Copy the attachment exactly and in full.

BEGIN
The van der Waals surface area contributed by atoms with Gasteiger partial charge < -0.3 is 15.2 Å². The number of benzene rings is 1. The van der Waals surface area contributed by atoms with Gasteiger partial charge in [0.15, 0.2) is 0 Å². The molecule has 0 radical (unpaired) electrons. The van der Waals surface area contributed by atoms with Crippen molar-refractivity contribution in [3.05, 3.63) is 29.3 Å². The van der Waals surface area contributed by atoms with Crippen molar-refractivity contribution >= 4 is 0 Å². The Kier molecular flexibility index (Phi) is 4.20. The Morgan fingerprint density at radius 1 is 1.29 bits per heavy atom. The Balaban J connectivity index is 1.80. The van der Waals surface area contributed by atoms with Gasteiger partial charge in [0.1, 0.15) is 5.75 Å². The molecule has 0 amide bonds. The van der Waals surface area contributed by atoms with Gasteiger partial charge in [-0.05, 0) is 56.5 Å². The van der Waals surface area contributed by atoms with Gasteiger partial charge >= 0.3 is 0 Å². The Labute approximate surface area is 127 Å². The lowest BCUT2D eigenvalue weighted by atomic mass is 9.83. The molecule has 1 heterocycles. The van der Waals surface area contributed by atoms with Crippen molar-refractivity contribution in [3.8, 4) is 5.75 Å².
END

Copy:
The van der Waals surface area contributed by atoms with Gasteiger partial charge < -0.3 is 15.2 Å². The number of benzene rings is 1. The van der Waals surface area contributed by atoms with Gasteiger partial charge in [0.15, 0.2) is 0 Å². The molecule has 0 radical (unpaired) electrons. The van der Waals surface area contributed by atoms with Crippen molar-refractivity contribution in [3.05, 3.63) is 29.3 Å². The van der Waals surface area contributed by atoms with Crippen molar-refractivity contribution >= 4 is 0 Å². The Kier molecular flexibility index (Phi) is 4.20. The Morgan fingerprint density at radius 1 is 1.29 bits per heavy atom. The Balaban J connectivity index is 1.80. The van der Waals surface area contributed by atoms with Gasteiger partial charge in [0.1, 0.15) is 5.75 Å². The molecule has 0 amide bonds. The van der Waals surface area contributed by atoms with Gasteiger partial charge in [-0.05, 0) is 56.5 Å². The van der Waals surface area contributed by atoms with Gasteiger partial charge >= 0.3 is 0 Å². The Labute approximate surface area is 127 Å². The lowest BCUT2D eigenvalue weighted by atomic mass is 9.83. The molecule has 1 heterocycles. The van der Waals surface area contributed by atoms with Crippen molar-refractivity contribution in [3.8, 4) is 5.75 Å².